Chicken and Andouille Sausage Gumbo Recipe

From Nola Cuisine

Yesterday was bitter cold here in the Detroit area, perfect Gumbo weather, so I whipped up a small batch to warm our souls.

When it comes to chicken for soups, I’m a leg & thigh man. For my money you can’t beat that moist, flavorful dark meat just melting away in the pot.

I don’t like my Gumbos too thick or too thin, but just in the middle, like velvet on your tongue.

It’s hard to believe that this is the first Gumbo that I’ve featured on this site, I don’t know how that happened, being that Gumbo is pretty much one of the cornerstones of New Orleans Cuisine, as well as one of my favorite things in the world to cook (and eat, for that matter). Better late than never I always say, here is the recipe:

Chicken and Andouille Sausage Gumbo Recipe

1/2 Cup Vegetable Oil
3/4 Cup All Purpose Flour
4 Tbsp Creole Seasoning
1 Cup Onions, diced
1/2 Cup Green Bell Pepper, diced
1/2 Cup Celery, Diced
1 1/2 Cups Andouille, sliced
3 Tbsp Garlic, chopped
6 Cups cold Chicken Stock
3 Fresh Bay Leaves
4 Chicken Thighs, seasoned liberally with Creole Seasoning
2 Tbsp Worcestershire Sauce
Hot Sauce to taste
Kosher Salt to taste, if necessary
2 Tablespoons Italian Parsley, chiffonade
1/4 Cup Thinly Sliced Green Onions
Creole Boiled Rice
Fresh French Bread

Bake the chicken thighs in a 350-400 degree oven until brown.
Mix your onion, celery, and bell pepper together: The Holy Trinity.
Heat the oil in a cast iron dutch oven over medium heat. Whisk in the flour to make a milk chocolate Roux (making a Roux). Add the Andouille, 1 Tbsp of Seasoning, and 3/4 of the Holy Trinity, cook, stirring often, for about ten minutes or until the vegetables soften. Add the cold stock, the remaining 1/4 trinity, remaining seasoning, and Garlic. Bring to a Boil. Bring this down to a simmer, add the baked thighs and let it go for at least 2 hours, stirring occasionally. About 10-15 minutes before you’re ready to serve, remove the Chicken from the bone and add the meat back to the pot. Add the Worcestershire, Hot Sauce, and 1/2 of the Green Onions. Serve with Creole Boiled Rice, crusty French Bread, and a good cold beer (I like Dixie or Abita Amber).
Garnish with green onions, and the parsley.

* I prefer Chicken Thighs for my soups and Gumbos. It’s the misunderstood portion of the bird, which is fine by me because it keeps the price down. I get them bone in, then Cartel wrap the bones and stick them in the freezer for stock. I’m like a Vulture when it comes to bones for stocks, my freezer looks like the Catacombs (animals only of course).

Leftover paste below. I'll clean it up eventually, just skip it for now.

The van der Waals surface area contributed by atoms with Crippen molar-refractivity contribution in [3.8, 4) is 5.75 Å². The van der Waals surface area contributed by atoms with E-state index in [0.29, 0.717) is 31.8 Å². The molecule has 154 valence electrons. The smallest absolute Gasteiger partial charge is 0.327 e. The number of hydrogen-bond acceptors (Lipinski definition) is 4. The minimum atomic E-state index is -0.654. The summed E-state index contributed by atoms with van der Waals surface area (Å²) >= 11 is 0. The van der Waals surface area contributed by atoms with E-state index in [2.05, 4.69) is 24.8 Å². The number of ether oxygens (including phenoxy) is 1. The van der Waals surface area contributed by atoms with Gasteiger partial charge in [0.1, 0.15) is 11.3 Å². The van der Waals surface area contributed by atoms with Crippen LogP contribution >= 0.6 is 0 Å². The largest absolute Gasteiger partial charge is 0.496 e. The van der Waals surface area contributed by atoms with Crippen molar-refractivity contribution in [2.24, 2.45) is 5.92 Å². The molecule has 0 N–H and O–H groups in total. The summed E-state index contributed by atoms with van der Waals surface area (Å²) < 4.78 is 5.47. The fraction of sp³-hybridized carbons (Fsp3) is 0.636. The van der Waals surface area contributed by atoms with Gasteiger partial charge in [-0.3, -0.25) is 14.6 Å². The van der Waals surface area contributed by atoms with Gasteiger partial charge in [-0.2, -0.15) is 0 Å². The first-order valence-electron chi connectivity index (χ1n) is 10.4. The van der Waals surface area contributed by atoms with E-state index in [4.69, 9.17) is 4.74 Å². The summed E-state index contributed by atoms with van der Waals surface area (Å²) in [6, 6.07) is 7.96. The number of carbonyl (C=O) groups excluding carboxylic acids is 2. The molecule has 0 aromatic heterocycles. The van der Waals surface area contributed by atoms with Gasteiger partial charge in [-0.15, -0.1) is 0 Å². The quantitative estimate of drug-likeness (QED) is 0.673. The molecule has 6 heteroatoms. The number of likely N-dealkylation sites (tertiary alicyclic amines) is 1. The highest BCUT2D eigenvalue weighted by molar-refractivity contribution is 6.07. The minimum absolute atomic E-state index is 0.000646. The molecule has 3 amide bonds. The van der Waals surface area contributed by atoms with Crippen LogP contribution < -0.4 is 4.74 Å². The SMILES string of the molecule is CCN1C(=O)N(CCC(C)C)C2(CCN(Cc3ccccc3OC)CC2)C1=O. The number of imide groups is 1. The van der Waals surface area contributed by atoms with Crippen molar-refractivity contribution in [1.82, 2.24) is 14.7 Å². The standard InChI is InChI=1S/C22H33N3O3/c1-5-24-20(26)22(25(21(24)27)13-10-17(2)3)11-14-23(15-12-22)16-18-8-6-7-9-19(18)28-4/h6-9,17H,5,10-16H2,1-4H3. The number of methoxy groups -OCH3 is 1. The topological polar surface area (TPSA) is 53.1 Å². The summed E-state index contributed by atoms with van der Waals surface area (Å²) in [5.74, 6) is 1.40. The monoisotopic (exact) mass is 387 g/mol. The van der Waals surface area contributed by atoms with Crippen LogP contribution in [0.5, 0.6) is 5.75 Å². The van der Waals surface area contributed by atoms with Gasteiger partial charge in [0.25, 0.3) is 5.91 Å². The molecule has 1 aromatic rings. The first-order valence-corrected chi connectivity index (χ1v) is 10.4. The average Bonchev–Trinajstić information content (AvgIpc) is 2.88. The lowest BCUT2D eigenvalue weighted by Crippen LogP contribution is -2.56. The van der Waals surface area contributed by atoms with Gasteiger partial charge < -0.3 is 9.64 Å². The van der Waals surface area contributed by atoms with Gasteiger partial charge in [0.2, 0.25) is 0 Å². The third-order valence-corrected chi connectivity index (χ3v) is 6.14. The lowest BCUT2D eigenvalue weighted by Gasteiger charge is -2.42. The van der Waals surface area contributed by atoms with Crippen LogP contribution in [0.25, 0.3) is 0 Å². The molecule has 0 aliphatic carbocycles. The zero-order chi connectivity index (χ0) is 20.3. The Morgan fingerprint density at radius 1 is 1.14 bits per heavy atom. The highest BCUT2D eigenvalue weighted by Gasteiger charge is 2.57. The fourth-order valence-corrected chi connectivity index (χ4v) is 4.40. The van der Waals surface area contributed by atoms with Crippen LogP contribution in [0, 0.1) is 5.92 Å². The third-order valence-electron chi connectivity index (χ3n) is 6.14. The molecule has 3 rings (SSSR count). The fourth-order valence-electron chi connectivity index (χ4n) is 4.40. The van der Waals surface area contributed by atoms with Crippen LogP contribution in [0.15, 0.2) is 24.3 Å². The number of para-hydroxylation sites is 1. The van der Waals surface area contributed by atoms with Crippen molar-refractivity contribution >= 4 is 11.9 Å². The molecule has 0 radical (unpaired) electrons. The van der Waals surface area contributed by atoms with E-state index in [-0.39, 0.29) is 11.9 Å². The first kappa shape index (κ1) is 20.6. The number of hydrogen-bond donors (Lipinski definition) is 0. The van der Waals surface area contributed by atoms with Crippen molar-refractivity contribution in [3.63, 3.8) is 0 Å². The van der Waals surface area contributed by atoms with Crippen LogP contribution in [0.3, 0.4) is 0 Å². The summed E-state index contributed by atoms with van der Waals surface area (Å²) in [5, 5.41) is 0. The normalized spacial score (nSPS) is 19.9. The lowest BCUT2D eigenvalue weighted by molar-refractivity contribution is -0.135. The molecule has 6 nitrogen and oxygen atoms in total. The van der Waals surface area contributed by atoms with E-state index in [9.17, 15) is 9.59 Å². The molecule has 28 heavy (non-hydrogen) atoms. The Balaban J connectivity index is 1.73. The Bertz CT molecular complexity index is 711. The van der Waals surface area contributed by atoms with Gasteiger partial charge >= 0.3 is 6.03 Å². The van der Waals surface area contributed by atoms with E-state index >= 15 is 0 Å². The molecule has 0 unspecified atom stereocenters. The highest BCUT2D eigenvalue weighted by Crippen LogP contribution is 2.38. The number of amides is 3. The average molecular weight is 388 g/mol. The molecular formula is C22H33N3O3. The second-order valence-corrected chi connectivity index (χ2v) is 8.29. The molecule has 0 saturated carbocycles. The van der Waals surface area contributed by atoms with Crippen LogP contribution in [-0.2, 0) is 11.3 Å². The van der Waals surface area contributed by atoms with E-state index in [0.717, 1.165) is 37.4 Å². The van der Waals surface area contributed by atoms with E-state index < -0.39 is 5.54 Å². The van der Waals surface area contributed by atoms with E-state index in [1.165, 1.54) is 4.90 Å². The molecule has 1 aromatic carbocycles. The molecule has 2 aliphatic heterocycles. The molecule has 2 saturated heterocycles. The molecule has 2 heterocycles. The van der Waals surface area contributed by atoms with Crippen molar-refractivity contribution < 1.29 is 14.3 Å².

This makes about 3-4 Main Course Servings

Related Recipes:

Turtle Soup Recipe
Red Bean Soup Recipe

Check out my Creole & Cajun Recipe Page, an index of all of the recipes (so far) on this site!

Osso Bucco Recipe

From Nola Cuisine

The folks at Mr. Lakes Non-Pompous New Orleans Food Forum were talking about Osso Bucco last week and it gave me a huge craving for it. Here’s how I make my version of this classic. I serve mine with Toasted Orzo cooked “Risotto” style with some of the braising liquid instead of the traditional Risotto Milanese. I like Beef shanks cooked this way as well.

Osso Bucco Recipe with Toasted Orzo “Risotto” and Gremolata

4 Meaty Veal Shanks
Kosher Salt & Black Pepper
4 Tbsp Extra Virgin Olive Oil
1 Cup Onion, chopped
1/2 Cup Celery, chopped
1/2 Cup Carrot, chopped
1 1/2 Cups Fresh Tomatos, chopped
2 Cups Chicken Stock
3/4 Cup Dry White Wine
1 Bay leaf
2 tsp Fresh Rosemary, chopped
1 Tbsp Fresh Thyme, chopped

Preheat an oven to 250 degrees F.
Liberally season the shanks on all sides with the salt & pepper.
Get a dutch oven very, very hot, add the extra virgin olive oil and immediately add the shanks. Brown very well on all sides, remove to a plate.
Add the mire poix, and cook until tender, scraping any brownings from the bottom of the pan.
Add the tomatoes and a little salt, cook for 2 minutes, or until the tomatoes start to break down a bit.
Add the wine and cook until the alcohol burns off.
Add the herbs and return the shanks to the pot, as well as any accumulated juice on the plate. and some of the chicken stock, the goal is to have the liquid 3/4 of the way up the sides of the shanks. Cover with a tight fitting lid and place in the oven.
Braise for 2 1/2-3 hours, I like my Osso Bucco to be falling apart tender while still having some texture to the meat. Remove the meat to rest and Reduce the braising liquid slightly on the stovetop, then adjust the seasonings. Sprinkle each shank with a little Gremolata (recipe below) just before serving. Serve with the traditional Risotto Milanese or my Toasted Orzo cooked Risotto style.

Serves 2.

Gremolata Recipe

2 tsp Lemon Zest, minced
2 tsp Garlic, minced
2 tsp Italian Parsley, chiffonade

Mix ingredients together.

Toasted Orzo cooked Risotto style

I didn’t really follow a recipe for this, like risotto, I just added the hot stock in 1/2 cup additions until the pasta was tender.

2 Tbsp Extra Virgin Olive Oil
2 Tbsp Unsalted Butter
1/4 Cup Onion, finely chopped
2 Tbsp Garlic, minced
1 Cup Orzo
3/4 Cup of the braising liquid from the shanks (before reduction)
Hot chicken Stock 3-4 Cups, seasoned
1/4 Cup Parmesan

Heat the oil and butter in a large saute pan. Add the onion and garlic and sweat until tender. Add half of the orzo to the pan and cook, stirring often until golden brown, add the second half and cook for 2 minutes more. Add the braising liquid to the pan, Cook until the liquid is completely absorbed into the pasta. Add stock, 1/2 Cup at a time, waiting until the previous addition is absorbed before each new addition. Add just enough stock until the pasta is just al dente. Stir in the parmesan, adjust the seasonings and serve.

Other braised meat recipe on this site:

Grillades & Grits Recipe

Check out my Index of All Other Recipes on this Site